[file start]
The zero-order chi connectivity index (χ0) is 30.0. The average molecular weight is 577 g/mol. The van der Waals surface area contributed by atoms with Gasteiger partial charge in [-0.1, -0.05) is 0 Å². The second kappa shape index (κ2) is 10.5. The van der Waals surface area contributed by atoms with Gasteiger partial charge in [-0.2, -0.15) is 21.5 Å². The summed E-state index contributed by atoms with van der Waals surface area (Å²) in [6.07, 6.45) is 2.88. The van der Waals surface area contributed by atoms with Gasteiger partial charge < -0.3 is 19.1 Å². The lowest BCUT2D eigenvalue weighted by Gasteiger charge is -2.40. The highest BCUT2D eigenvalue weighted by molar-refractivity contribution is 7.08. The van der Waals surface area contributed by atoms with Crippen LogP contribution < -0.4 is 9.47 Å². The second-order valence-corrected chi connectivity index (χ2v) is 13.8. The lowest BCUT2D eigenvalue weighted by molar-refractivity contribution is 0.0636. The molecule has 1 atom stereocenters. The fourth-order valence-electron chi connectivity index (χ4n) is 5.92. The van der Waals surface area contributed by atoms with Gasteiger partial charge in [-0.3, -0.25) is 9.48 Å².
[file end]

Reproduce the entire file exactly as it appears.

The zero-order chi connectivity index (χ0) is 30.0. The average molecular weight is 577 g/mol. The van der Waals surface area contributed by atoms with Gasteiger partial charge in [-0.1, -0.05) is 0 Å². The second kappa shape index (κ2) is 10.5. The van der Waals surface area contributed by atoms with Gasteiger partial charge in [-0.2, -0.15) is 21.5 Å². The summed E-state index contributed by atoms with van der Waals surface area (Å²) in [6.07, 6.45) is 2.88. The van der Waals surface area contributed by atoms with Gasteiger partial charge < -0.3 is 19.1 Å². The lowest BCUT2D eigenvalue weighted by Gasteiger charge is -2.40. The highest BCUT2D eigenvalue weighted by molar-refractivity contribution is 7.08. The van der Waals surface area contributed by atoms with Crippen LogP contribution < -0.4 is 9.47 Å². The second-order valence-corrected chi connectivity index (χ2v) is 13.8. The lowest BCUT2D eigenvalue weighted by molar-refractivity contribution is 0.0636. The molecule has 1 atom stereocenters. The fourth-order valence-electron chi connectivity index (χ4n) is 5.92. The van der Waals surface area contributed by atoms with Gasteiger partial charge in [-0.3, -0.25) is 9.48 Å².